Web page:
From the Editor: New initiative welcomes readers with the promise of civility


DOVER — Free speech with civility has been essential to our mission for years, and we know how important it is to a healthy democracy.

Newspaper editors across the country have lamented the loss of civility in community forums — especially on social media — in recent years.

What hurts most is that it has driven good people away from community discussions.

What matters most is having safe places where issues can be identified, where ideas can be shared, where common ground can be found.

That speaks to the heart of our mission, the soul of our newspaper and website.

Civility has not been completely lost here.

But we have noticed that it has been swimming against the tide.

That is why we are introducing a new initiative — a civility project — at the Delaware State News and

We need to get away from polarization and nurture a welcoming place where people can talk — and listen.

We hope our approach will lead more new voices to our Opinion pages and bring back those who walked away when the shouting seemed unproductive.

We all want to live in a community where we treat each other with civility and respect.

The polarization and the threat of misinformation have made that seem impossible at times. The “echo chambers” of today’s social media pages, talk shows and websites have all contributed.

Dissenting views are not the worry. Rather, it is the lack of respect.

So the challenge for us as gatekeepers is maintaining and nurturing decorum.

Our new Civility Checklist is a start.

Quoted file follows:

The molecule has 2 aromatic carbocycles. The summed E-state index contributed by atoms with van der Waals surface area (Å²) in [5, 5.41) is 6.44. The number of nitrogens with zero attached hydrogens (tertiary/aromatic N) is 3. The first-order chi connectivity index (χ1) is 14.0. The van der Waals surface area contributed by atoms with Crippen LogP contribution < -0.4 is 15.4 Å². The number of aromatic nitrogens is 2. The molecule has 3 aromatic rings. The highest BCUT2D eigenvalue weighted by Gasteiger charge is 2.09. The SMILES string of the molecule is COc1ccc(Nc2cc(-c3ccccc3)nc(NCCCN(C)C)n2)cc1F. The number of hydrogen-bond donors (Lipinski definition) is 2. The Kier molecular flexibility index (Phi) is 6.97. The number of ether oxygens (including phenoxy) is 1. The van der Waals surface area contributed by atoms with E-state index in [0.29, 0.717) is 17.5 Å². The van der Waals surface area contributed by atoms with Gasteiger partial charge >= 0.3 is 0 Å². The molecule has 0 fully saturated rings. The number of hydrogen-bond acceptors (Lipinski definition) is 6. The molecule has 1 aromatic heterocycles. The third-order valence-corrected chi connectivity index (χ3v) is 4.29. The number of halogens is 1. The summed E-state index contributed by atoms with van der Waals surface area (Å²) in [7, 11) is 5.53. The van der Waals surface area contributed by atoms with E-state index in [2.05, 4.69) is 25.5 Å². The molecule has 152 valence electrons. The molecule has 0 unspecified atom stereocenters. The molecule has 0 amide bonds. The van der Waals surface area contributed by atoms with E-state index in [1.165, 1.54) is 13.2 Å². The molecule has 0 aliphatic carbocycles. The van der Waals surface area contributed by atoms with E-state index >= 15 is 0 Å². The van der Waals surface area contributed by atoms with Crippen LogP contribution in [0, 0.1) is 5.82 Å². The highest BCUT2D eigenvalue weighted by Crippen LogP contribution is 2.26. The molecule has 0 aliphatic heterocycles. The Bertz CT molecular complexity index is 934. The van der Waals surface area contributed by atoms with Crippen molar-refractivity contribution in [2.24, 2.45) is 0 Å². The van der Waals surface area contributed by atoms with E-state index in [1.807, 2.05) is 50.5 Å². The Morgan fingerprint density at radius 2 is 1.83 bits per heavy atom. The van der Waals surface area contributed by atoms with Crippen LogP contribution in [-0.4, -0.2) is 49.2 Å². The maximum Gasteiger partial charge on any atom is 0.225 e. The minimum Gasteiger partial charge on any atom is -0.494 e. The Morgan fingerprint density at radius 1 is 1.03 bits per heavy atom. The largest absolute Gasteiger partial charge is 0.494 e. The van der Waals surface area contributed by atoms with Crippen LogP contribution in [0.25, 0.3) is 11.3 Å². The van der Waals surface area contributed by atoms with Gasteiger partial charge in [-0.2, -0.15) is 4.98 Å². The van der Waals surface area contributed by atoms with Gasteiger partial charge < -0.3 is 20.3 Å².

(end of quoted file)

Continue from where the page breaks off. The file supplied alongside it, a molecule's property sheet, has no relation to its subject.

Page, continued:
There are eight objectives outlined in the checklist. We hope our readers and contributors will embrace the ways in which a respectful, honest and civil dialogue can take place.

Government cannot pass any law that abridges freedom of speech or freedom of the press.

We can, however, set standards for what we publish.
This applies to the Opinion pages of the Delaware State News and to

And it extends to the comments sections under stories and opinions at

If we accept or reject an opinion, it will have something to do with those checked — or unchecked — boxes.

But instead of rejecting any opinion outright, we would prefer to work with writers to ensure they have a chance to meet the guidelines.

Remember, our approach to the Opinion page is that we want to facilitate the discussion of public issues.

We do not take sides. Our role is to provide the information and perspectives that help you gain a better understanding of issues and allow you to make your own choices.

So how can you help?

Become a Civility Advocate.

Take our Civility Pledge and contribute regularly.

Your letters to the editor, commentaries and thoughtful comments under the stories on our website will be genuinely appreciated.

Additionally, we hope your advocacy leads others to our public forums, and they begin voicing their ideas.

*** has places for comments under our stories and opinion pieces. (Scroll to the bottom of this page.)

We partner with a company called World Table for this platform. It requires a reader to create a user account using an email address or a social media account.

If you click on the World Table icon, you can learn more about the organization and see that its values are closely aligned with ours.

We had been allowing comments to be posted and revealed to other readers immediately.

But as part of our new civility initiative, the comments will go into moderation first and then be cleared if they stay within the spirit of the Civility Checklist.


For many years, we have had many excellent contributors to our Opinion sections.

We truly appreciate their loyalty, courtesy and respect.

We hope others will follow their lead, and we hope to recruit them as Civility Advocates.

We welcome your comments on this initiative. And we would welcome the opportunity to speak to community organizations about our plans.

Contact us at

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